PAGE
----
We need to talk about Lionel… a lot less

Leila, Melbourne gal and feminist, guest writes for Words and Leaves about hearing two very different women speak at the Melbourne Writers Festival – Lionel Shriver and Juliet Jacques – and how, respectively, they angered and inspired her.

Initially when I planned this review, I was going to write about how the authors I’d heard at the Melbourne Writers Festival – Magda Szubanski (Reckoning: A Memoir), Charlotte Wood (The Natural Way of Things), Yassmin Abdel-Magied (Yassmin’s Story) – all meditated on how reading and writing illuminates the human condition and helps us to know ourselves better. I was also going to write about how authors and readers can grow to love (or hate) the characters in the best books with as much passion as if they were real people. And how our favourite books are far more than just stories, instead becoming real experiences that enter into our memories and really change us.

I was going to write about all those things. And then I saw Lionel Shriver give her closing address.

Shriver described her views as ‘incendiary’. I prefer to describe them as ‘infuriating’.

Australia’s asylum shame

A year ago, I moved back to Australia after 10 years in Scotland.  Over these last 12 months, I’ve been relearning what it is to be Australian – not in the cliched sense, but in terms of the nuances of daily life that I’d just clean forgotten about (such aggressive driving, for example) or never even known about (the oddities of school drop offs).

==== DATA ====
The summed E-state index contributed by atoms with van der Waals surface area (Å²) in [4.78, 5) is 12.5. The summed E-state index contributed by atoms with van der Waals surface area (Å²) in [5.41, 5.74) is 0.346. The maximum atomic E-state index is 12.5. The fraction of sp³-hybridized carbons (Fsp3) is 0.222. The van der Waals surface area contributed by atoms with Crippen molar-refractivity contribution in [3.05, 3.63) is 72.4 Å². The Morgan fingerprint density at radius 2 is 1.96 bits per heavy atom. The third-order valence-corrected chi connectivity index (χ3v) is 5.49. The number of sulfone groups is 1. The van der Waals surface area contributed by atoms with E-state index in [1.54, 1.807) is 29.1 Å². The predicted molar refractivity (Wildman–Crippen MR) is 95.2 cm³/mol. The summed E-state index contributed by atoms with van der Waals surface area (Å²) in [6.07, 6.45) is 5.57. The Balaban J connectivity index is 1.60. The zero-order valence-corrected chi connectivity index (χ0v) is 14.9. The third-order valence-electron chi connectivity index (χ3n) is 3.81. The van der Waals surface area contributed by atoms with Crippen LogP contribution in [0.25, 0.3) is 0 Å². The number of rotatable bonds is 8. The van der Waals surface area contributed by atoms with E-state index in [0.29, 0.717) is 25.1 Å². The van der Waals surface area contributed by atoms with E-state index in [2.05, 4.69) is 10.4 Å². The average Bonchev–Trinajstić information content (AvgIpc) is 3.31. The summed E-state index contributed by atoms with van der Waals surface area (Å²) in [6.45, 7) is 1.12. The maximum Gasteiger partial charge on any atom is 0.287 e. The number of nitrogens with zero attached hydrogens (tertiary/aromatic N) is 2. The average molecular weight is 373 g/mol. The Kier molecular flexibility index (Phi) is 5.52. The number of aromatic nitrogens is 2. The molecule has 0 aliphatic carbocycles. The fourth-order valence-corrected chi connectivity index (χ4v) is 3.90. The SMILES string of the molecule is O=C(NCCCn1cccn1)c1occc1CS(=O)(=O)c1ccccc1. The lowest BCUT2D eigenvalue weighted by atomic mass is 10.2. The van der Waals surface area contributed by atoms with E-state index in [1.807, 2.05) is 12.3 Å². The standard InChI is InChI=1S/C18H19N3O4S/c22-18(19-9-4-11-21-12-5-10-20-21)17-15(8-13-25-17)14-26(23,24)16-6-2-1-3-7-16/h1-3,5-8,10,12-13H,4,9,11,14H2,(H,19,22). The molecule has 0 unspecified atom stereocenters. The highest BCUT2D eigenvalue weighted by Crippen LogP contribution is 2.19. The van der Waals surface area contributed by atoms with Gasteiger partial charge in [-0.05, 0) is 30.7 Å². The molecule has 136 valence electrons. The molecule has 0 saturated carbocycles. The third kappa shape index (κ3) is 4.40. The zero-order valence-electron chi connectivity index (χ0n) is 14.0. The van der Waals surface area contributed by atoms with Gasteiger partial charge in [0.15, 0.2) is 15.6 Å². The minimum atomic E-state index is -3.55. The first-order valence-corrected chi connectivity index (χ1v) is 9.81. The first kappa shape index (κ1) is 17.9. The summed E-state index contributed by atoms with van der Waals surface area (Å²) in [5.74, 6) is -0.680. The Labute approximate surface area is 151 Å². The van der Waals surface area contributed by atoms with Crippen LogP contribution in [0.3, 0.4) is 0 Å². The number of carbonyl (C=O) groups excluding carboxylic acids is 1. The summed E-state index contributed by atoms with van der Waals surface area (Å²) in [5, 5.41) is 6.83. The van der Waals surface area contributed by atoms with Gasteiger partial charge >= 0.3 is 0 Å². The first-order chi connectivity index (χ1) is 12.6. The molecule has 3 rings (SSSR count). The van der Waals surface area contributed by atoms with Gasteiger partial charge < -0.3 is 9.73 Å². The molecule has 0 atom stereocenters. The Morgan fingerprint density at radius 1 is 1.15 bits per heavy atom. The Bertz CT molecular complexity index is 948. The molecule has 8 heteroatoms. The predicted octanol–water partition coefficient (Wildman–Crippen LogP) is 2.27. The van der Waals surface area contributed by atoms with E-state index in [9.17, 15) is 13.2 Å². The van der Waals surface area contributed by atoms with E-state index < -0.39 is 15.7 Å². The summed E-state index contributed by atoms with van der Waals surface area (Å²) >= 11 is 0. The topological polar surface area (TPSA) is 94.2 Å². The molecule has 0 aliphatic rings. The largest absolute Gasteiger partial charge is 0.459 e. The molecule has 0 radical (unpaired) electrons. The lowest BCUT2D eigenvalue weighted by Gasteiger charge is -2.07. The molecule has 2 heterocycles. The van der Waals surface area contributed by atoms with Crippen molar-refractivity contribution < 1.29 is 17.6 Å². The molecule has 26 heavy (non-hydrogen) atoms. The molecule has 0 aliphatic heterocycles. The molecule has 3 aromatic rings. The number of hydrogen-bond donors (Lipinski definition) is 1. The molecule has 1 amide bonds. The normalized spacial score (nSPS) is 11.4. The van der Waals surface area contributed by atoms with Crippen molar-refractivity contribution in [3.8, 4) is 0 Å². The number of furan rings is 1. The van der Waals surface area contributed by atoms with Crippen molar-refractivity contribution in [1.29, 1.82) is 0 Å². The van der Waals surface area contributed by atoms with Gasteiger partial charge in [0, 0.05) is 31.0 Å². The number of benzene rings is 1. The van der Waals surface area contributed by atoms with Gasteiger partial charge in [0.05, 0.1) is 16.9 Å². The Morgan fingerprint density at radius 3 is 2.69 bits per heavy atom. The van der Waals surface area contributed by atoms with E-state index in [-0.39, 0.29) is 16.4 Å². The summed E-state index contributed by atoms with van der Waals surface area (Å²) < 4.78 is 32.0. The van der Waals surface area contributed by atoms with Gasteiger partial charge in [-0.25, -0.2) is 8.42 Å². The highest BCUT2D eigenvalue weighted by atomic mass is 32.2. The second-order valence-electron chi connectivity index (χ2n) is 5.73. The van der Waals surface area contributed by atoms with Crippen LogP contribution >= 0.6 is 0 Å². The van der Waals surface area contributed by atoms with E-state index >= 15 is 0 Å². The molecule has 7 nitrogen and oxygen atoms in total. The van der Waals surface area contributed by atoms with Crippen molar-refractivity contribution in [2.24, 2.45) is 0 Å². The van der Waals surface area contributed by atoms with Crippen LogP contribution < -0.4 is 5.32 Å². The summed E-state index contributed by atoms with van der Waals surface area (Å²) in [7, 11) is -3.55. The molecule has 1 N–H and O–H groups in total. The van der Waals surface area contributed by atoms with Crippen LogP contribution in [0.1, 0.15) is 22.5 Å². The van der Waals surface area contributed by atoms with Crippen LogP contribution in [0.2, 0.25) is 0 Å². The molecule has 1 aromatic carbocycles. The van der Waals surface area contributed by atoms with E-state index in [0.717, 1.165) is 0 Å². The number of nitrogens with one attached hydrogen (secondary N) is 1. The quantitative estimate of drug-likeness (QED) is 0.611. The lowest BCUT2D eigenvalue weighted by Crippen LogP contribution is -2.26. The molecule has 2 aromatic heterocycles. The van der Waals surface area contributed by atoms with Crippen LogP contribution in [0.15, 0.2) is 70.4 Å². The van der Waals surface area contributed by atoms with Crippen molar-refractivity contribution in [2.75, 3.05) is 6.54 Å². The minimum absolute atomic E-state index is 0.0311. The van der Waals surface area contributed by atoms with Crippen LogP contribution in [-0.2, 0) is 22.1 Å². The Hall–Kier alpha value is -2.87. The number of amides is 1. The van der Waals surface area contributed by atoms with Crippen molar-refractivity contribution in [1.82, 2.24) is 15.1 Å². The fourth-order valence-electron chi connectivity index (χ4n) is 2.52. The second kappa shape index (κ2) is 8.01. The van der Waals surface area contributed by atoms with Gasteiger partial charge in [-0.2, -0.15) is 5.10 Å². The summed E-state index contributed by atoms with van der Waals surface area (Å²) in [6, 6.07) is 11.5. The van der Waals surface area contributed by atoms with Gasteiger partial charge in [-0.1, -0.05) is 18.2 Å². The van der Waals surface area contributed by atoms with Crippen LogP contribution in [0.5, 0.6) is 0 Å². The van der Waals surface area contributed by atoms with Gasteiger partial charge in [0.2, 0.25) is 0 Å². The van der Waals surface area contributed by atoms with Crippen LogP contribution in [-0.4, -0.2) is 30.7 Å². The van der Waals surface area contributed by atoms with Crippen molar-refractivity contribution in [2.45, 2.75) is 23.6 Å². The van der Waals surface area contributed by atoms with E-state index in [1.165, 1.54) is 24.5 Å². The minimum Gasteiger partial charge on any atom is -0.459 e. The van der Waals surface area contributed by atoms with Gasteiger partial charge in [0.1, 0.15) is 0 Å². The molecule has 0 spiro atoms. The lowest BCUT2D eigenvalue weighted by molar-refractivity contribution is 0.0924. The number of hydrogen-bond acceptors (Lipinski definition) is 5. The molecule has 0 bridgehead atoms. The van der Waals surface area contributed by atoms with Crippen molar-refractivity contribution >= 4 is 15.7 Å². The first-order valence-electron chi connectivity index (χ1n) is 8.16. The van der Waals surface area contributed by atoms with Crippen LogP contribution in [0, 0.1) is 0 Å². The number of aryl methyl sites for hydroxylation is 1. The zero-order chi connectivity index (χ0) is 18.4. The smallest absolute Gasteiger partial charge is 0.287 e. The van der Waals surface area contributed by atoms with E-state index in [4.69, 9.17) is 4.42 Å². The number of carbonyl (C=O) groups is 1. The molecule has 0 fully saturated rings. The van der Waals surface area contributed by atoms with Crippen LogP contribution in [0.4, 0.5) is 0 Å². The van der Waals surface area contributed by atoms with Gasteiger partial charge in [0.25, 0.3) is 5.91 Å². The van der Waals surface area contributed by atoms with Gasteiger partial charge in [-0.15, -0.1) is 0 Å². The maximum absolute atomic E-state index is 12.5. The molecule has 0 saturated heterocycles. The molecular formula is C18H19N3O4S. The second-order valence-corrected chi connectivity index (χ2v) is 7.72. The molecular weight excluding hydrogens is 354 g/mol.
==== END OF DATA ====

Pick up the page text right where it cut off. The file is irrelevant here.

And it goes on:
But more than anything, I’ve had to confront and compute my country’s attitudes to its indigenous people and its asylum seekers. I feel like I’m seeing these issues with fresh eyes, and I really don’t like what I see.

The Dry: A scorching Aussie thriller

I’ve just finished reading what I reckon will be one of my top books of the year, The Dry by Jane Harper.  Within minutes of starting this book I knew I was in safe hands, and right to the very end I couldn’t put this book down.  It’s the kind of book that makes you miss your train stop; it’s an engrossing and very satisfying read.

This is why we need women only book prizes…

Hands up those who get sick of explaining why we still need feminism? 664392

It doesn’t seem to matter what statistics say about the gender pay gap, occupational segregation, family violence, women in leadership, poverty, misogyny in mainstream and social media etcetera – some remain unconvinced.

Hands up those who get sick of explaining why we still need women only book prizes?  

The Man Booker and the Not the Booker Prize 2016

Today the Man Booker Prize announced its longlist of 13 books, which you can find here.

website

I’ve not read any of the books on this year’s longlist, so can’t offer any comment on their relative merit.  But I did immediately notice the absence of Charlotte Wood’s The Natural Way of Things, which made me sad.

However, I have a means to remedy this! The Guardian’s Not the Booker Prize 2016 gives us all a chance to champion our own favourite book of the year.

8 things I learned at the Melbourne Writers Festival

I’ve always loved the beginning of spring, but I’ve discovered another reason to love it: the Melbourne Writers Festival.  For the last two weeks, Melbourne has been host to an overwhelming number of writers, thinkers and readers.

I only got to see a sliver of what was on offer, but here are 8 things that have stuck in my brain.

Two bee books in two weeks: The World Without Us and The Bees

Queen Bee.  Bee in your bonnet. Busy as a bee. The bees’ knees. The birds and the bees. Like bees to a honey pot. I only recently realised how many idioms, metaphors and symbols about bees we’ve adopted into the English language.  This realisation came when quite by accident in the space of a fortnight, I read two bee-themed books back-to-back:  The World Without Us by Mireille Juchau and The Bees by Laline Paull.